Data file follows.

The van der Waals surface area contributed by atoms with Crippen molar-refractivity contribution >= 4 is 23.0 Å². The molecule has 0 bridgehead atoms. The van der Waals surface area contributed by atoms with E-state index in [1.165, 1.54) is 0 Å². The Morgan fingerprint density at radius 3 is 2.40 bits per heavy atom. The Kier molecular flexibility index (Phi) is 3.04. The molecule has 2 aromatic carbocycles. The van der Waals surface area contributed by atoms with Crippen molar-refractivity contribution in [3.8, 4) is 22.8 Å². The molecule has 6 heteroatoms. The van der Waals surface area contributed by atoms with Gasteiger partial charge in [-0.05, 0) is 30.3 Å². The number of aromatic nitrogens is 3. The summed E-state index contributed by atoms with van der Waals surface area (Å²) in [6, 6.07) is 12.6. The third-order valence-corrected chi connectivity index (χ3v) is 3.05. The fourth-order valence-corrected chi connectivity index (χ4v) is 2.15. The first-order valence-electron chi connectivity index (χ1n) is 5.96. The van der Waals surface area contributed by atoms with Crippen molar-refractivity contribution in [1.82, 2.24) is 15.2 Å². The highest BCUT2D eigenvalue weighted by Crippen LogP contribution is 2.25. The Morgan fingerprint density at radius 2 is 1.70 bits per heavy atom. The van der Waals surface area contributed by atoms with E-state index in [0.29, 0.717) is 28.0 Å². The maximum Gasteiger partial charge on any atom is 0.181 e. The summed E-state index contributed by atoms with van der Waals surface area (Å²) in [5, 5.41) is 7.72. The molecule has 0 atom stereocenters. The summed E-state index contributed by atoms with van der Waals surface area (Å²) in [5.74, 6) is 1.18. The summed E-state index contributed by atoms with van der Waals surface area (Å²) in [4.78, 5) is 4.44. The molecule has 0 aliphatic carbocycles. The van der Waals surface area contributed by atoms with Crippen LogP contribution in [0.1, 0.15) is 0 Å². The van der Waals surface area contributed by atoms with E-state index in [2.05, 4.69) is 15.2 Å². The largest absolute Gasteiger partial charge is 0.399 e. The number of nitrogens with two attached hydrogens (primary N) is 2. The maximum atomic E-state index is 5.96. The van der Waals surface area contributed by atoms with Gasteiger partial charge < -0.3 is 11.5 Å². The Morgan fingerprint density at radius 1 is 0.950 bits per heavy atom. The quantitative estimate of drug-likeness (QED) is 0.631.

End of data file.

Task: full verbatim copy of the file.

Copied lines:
The van der Waals surface area contributed by atoms with Crippen molar-refractivity contribution >= 4 is 23.0 Å². The molecule has 0 bridgehead atoms. The van der Waals surface area contributed by atoms with E-state index in [1.165, 1.54) is 0 Å². The Morgan fingerprint density at radius 3 is 2.40 bits per heavy atom. The Kier molecular flexibility index (Phi) is 3.04. The molecule has 2 aromatic carbocycles. The van der Waals surface area contributed by atoms with Crippen molar-refractivity contribution in [3.8, 4) is 22.8 Å². The molecule has 6 heteroatoms. The van der Waals surface area contributed by atoms with Gasteiger partial charge in [-0.05, 0) is 30.3 Å². The number of aromatic nitrogens is 3. The summed E-state index contributed by atoms with van der Waals surface area (Å²) in [6, 6.07) is 12.6. The third-order valence-corrected chi connectivity index (χ3v) is 3.05. The fourth-order valence-corrected chi connectivity index (χ4v) is 2.15. The first-order valence-electron chi connectivity index (χ1n) is 5.96. The van der Waals surface area contributed by atoms with Crippen molar-refractivity contribution in [1.82, 2.24) is 15.2 Å². The highest BCUT2D eigenvalue weighted by Crippen LogP contribution is 2.25. The Morgan fingerprint density at radius 2 is 1.70 bits per heavy atom. The van der Waals surface area contributed by atoms with E-state index in [0.29, 0.717) is 28.0 Å². The maximum Gasteiger partial charge on any atom is 0.181 e. The summed E-state index contributed by atoms with van der Waals surface area (Å²) in [5, 5.41) is 7.72. The molecule has 0 atom stereocenters. The summed E-state index contributed by atoms with van der Waals surface area (Å²) in [5.74, 6) is 1.18. The summed E-state index contributed by atoms with van der Waals surface area (Å²) in [4.78, 5) is 4.44. The molecule has 0 aliphatic carbocycles. The van der Waals surface area contributed by atoms with Crippen LogP contribution in [0.1, 0.15) is 0 Å². The van der Waals surface area contributed by atoms with E-state index in [2.05, 4.69) is 15.2 Å². The largest absolute Gasteiger partial charge is 0.399 e. The number of nitrogens with two attached hydrogens (primary N) is 2. The maximum atomic E-state index is 5.96. The van der Waals surface area contributed by atoms with Gasteiger partial charge < -0.3 is 11.5 Å². The Morgan fingerprint density at radius 1 is 0.950 bits per heavy atom. The quantitative estimate of drug-likeness (QED) is 0.631.